As well as the 4-inch X phones, Nokia's testing the Android waters with an entry-level phablet, the Nokia XL. Is this the first truly-affordable big-screen phone for emerging markets?
Set to be priced at roughly $150 when it launches in Q2, it certainly looks that way. Measuring 141.3 x 77.7 x 10.8mm and weighing 190g, it's equipped with a 5-inch IPS LCD, 800 x 480. At a screen this size, it's not very sharp, but its bright and boldly coloured. 4GB of storage space is built in, with microSD cards up to 32GB supported
From the outside, it looks like a Lumia phone, thanks to multiple polycarbonate case options. Though large, it's not very heavy, and sits quite comfortably in the hand. On the rear is a 5MP camera, a slight improvement on the Nokia X's 3MP sensor, though it too suffers from washed-out images and a lack of filter and effect options.
Running Nokia's own take on Android courtesy of the Android Open Source Project, this is a Lumia in all but name. A heavily-modified version of Android is onboard here, with Windows Phone-like app tiles and live updating information on the homescreen. Notifications and recent app history sits in a "Fastlane" pane, accessed from a right-to-left swipe on homescreens, while a down swipe accesses connectivity options, and the ability to switch on the fly between dual SIM cards.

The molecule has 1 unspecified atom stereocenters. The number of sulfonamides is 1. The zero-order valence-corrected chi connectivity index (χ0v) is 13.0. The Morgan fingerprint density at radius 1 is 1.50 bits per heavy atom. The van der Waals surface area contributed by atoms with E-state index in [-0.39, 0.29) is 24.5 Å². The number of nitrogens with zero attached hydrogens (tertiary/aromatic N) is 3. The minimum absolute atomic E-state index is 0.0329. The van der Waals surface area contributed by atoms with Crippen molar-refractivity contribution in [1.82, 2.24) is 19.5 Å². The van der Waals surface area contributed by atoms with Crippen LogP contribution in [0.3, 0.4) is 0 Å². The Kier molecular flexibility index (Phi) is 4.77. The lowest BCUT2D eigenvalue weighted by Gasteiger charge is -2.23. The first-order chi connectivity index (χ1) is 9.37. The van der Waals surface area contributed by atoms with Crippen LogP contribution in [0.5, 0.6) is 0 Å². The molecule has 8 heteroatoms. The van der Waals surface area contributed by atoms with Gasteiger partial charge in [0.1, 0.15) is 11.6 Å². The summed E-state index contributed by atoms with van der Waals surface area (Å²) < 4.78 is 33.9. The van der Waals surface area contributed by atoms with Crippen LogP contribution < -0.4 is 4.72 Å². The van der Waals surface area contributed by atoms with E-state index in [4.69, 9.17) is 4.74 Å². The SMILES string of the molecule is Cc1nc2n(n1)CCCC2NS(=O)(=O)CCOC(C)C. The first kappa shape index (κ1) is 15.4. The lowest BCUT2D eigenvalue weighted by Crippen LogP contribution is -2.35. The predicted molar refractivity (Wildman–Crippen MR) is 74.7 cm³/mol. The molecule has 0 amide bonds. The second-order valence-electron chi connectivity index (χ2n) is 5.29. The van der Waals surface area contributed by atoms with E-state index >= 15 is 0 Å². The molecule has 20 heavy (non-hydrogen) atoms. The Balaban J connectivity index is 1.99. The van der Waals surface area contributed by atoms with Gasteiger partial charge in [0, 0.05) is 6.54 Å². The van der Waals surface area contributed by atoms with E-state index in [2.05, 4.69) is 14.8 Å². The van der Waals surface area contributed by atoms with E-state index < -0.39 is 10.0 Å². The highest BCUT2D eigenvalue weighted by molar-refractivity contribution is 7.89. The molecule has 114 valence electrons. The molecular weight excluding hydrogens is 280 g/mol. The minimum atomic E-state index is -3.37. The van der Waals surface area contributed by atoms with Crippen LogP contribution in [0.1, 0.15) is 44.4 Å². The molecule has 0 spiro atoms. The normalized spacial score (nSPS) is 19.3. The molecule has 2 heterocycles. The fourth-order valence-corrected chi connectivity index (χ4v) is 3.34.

The 8225 Qualcomm Snapdragon 1GHz Dual Core processor is onboard, and belies the budget nature of the phone. Even simple tasks such as re-arranging homescreen tiles felt sluggish, and it's telling that Nokia hadn't preloaded any intensive 3D gaming apps onto the demo handset I was allowed to play with.
The Nokia Store is onboard for app purchases as Google Play is not supported here. It has reportedly hundreds of thousands of apps already, though will not have quite the breadth of content offered by Google's own store. Standard Android APKs can be sideloaded though, as well as third-party app stores being supported, so at least there's plenty of options on offer to get the content you want, if you're ready to do a little bit of extra work in getting it.
The phablet market usually commands a premium, so at the very least Nokia is making a bold statement for its intentions with Android in emerging markets: they may not be highly spec'd, but all bases, including oversized handsets, will be covered.